Hispanic Gangs in LA: A Group Yet Unreached for Christ – Part 3


Part 3 in a Series of articles by Melody Rossi, Executive Director of Cloud and Fire Ministries, an outreach to gang members, incarcerated youth, and at-risk youth. Melody Rossi is also known as “the Mother of the Hood.”

Understanding Gang Culture

Los Angles is the official gang capitol of the world. Although gangs are now present in every culture and every level of society, the majority of gang members are either Hispanic or African American. Although Cloud and Fire Ministries works incarcerated gang members from all ethnic groups, our primary population is Latino youth. Latino gangs can be found throughout the greater Los Angeles area, though historic concentrations have been primarily in East Los Angeles, the Pico Union Area, and the Northeast San Fernando Valley. However, with the rise of the Latino population, Hispanic gangs are now present almost anywhere—including areas that formerly were populated primarily by other ethnicities. Hispanic gangs may now be found in Inglewood, South Central Los Angeles, and the West San Fernando Valley (formerly comprised of African American and Caucasian residents, respectively).

The number of Hispanic gang members in Los Angeles is increasing, not diminishing. The rising problem of gangs is so worrisome that in 2008, Los Angeles Mayor Antonio Villaraigosa formed a Gang Reduction and Youth Development Office and appointed a Gang Czar to deal with this issue. The gang population is also increasing throughout California and the United States, as well as in state and federal penal facilities.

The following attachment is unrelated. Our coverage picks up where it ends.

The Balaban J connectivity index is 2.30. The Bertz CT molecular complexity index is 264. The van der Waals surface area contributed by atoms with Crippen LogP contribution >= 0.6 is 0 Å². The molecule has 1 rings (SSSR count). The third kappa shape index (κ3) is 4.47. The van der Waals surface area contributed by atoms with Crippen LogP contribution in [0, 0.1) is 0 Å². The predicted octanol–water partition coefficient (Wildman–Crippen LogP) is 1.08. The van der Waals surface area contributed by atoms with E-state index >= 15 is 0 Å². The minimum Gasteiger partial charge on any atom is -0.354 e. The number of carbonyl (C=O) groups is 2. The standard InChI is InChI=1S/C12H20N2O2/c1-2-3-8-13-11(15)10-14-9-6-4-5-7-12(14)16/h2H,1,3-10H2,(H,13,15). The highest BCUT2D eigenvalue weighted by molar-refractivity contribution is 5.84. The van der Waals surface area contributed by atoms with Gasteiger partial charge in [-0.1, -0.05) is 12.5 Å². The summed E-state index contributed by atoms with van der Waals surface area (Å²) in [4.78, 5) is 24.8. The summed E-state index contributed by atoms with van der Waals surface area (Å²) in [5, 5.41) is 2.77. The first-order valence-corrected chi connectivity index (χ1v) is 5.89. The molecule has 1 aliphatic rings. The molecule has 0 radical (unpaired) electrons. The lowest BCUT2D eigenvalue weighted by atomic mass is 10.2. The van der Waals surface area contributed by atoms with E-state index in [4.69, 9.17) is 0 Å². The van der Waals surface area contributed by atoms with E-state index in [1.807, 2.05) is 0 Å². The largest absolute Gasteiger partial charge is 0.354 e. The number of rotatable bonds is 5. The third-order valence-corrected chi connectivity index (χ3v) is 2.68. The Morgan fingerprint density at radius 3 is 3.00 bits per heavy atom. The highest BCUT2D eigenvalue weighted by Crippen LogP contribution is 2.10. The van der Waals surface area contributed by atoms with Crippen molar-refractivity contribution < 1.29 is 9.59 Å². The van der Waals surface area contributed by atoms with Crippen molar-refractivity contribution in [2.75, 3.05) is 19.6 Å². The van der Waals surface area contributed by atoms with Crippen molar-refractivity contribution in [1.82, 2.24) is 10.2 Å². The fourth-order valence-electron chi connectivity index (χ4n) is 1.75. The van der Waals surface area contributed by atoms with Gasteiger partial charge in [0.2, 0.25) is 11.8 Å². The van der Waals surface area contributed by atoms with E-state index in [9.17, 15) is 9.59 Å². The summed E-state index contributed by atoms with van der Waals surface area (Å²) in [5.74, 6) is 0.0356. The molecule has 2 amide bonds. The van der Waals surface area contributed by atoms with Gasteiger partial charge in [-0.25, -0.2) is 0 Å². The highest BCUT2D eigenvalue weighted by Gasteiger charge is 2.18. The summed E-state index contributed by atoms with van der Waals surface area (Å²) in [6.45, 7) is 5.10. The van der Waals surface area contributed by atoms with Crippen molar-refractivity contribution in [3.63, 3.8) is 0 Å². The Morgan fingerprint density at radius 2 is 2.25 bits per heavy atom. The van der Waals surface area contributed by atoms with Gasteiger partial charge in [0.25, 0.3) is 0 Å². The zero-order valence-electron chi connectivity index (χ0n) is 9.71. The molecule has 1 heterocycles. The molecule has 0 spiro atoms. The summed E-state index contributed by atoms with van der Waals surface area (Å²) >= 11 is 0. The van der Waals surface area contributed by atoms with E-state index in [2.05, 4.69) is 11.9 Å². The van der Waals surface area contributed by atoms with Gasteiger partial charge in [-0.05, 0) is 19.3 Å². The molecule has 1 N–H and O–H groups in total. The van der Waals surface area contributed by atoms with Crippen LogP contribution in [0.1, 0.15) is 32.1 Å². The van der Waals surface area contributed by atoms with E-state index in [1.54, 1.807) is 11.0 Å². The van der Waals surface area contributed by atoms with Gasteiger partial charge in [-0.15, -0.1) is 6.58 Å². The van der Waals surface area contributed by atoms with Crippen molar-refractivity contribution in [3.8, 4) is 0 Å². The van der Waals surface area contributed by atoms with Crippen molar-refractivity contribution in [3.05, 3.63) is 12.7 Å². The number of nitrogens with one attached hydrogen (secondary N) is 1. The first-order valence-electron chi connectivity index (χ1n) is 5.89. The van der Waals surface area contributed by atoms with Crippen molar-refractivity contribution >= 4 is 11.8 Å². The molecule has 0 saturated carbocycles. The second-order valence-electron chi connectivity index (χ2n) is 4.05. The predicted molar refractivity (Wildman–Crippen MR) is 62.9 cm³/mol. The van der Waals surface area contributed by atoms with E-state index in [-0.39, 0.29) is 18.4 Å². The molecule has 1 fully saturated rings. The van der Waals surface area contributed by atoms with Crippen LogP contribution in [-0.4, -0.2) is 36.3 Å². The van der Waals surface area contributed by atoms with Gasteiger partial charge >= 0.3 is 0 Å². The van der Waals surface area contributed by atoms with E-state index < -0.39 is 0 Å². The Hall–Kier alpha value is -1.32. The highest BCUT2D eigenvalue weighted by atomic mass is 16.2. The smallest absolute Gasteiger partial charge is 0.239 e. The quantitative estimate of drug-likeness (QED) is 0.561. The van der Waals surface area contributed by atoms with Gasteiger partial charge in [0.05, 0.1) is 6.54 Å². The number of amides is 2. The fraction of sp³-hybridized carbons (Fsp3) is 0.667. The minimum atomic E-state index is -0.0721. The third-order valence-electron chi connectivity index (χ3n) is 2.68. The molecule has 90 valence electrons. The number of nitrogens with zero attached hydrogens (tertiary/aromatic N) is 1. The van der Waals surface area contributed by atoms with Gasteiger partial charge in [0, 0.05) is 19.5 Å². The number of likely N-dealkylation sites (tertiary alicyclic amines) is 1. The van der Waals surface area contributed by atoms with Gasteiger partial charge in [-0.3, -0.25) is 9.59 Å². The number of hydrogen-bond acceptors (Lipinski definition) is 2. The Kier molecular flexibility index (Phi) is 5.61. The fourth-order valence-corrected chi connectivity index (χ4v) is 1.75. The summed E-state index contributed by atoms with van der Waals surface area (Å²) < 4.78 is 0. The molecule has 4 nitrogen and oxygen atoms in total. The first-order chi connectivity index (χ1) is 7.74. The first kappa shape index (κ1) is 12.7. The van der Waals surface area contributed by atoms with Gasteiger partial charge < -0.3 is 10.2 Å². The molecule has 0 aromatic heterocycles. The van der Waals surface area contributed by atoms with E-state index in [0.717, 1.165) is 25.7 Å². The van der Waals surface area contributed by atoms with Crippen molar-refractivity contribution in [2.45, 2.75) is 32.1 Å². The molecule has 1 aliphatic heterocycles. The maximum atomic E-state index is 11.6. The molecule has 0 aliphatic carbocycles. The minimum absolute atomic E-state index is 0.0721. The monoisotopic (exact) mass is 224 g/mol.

Connection Points

A common theme among gang members is that they are frequently arrested and face legal proceedings and/or incarceration. Therefore, Christians truly desirous of sharing the gospel with gang members may do well to find access points through involvement in the legal or penal system. It is also possible that Christian attorneys specializing in gang issues and criminal defense could be a viable source of evangelism. Likewise, prison workers, social workers, psychologists, police, probation and parole officers who are Christians will all likely have ways to interact with gang members. Christian agencies, whether they provide secular or faith activities, will be able to connect with incarcerated gang members and greatly influence their lives. Bible studies, chaplaincy services, literacy, GED completion, or lifeskills training are all viable sources of interaction.

In addition to connection via the juvenile and adult penal systems, Christians may also find connection points to gang members within communities where gang members live. However, because gangs are typically secretive and closed groups with tremendous suspicions towards outsiders, Christians seeking to gain access will be able to do so only by providing services that address felt needs. These may include re-entry programs that help parolees returning to the community. Legal clinics that provide assistance with criminal and/or immigration issues could also provide a window of opportunity.

Another way to connect with gang members would be to provide services for their children. The Hispanic culture celebrates children, and Hispanic gang members are no exception. Providing day care, pre-schools, extracurricular activities, sports leagues, performing arts, and tutoring to youth in gang communities may prove to be a viable method for connecting with gang members while at the same time preventing a younger generation from becoming involved in gang activities.